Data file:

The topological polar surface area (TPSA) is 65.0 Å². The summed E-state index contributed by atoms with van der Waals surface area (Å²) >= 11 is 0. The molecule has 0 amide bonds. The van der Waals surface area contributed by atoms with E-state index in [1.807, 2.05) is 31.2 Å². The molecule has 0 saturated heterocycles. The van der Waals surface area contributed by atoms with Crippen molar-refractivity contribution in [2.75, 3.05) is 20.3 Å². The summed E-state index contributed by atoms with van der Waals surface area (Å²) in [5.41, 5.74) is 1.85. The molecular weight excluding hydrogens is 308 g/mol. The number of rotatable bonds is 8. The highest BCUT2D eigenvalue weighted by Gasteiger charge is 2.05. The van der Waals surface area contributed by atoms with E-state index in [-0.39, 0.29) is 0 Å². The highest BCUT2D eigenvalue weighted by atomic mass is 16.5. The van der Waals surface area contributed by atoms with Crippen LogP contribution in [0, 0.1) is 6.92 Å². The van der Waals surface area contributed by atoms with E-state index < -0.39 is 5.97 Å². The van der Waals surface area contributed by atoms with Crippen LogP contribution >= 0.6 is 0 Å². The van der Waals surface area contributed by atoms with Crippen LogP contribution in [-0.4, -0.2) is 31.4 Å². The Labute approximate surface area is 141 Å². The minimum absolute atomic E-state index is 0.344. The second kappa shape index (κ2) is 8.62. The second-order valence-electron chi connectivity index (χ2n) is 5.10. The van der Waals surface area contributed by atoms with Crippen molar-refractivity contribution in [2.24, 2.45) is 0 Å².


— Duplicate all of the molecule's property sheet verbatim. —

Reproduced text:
The topological polar surface area (TPSA) is 65.0 Å². The summed E-state index contributed by atoms with van der Waals surface area (Å²) >= 11 is 0. The molecule has 0 amide bonds. The van der Waals surface area contributed by atoms with E-state index in [1.807, 2.05) is 31.2 Å². The molecule has 0 saturated heterocycles. The van der Waals surface area contributed by atoms with Crippen molar-refractivity contribution in [2.75, 3.05) is 20.3 Å². The summed E-state index contributed by atoms with van der Waals surface area (Å²) in [5.41, 5.74) is 1.85. The molecular weight excluding hydrogens is 308 g/mol. The number of rotatable bonds is 8. The highest BCUT2D eigenvalue weighted by Gasteiger charge is 2.05. The van der Waals surface area contributed by atoms with E-state index in [-0.39, 0.29) is 0 Å². The highest BCUT2D eigenvalue weighted by atomic mass is 16.5. The van der Waals surface area contributed by atoms with Crippen LogP contribution in [0, 0.1) is 6.92 Å². The van der Waals surface area contributed by atoms with E-state index < -0.39 is 5.97 Å². The van der Waals surface area contributed by atoms with Crippen LogP contribution >= 0.6 is 0 Å². The van der Waals surface area contributed by atoms with Crippen LogP contribution in [-0.4, -0.2) is 31.4 Å². The Labute approximate surface area is 141 Å². The minimum absolute atomic E-state index is 0.344. The second kappa shape index (κ2) is 8.62. The second-order valence-electron chi connectivity index (χ2n) is 5.10. The van der Waals surface area contributed by atoms with Crippen molar-refractivity contribution in [2.24, 2.45) is 0 Å².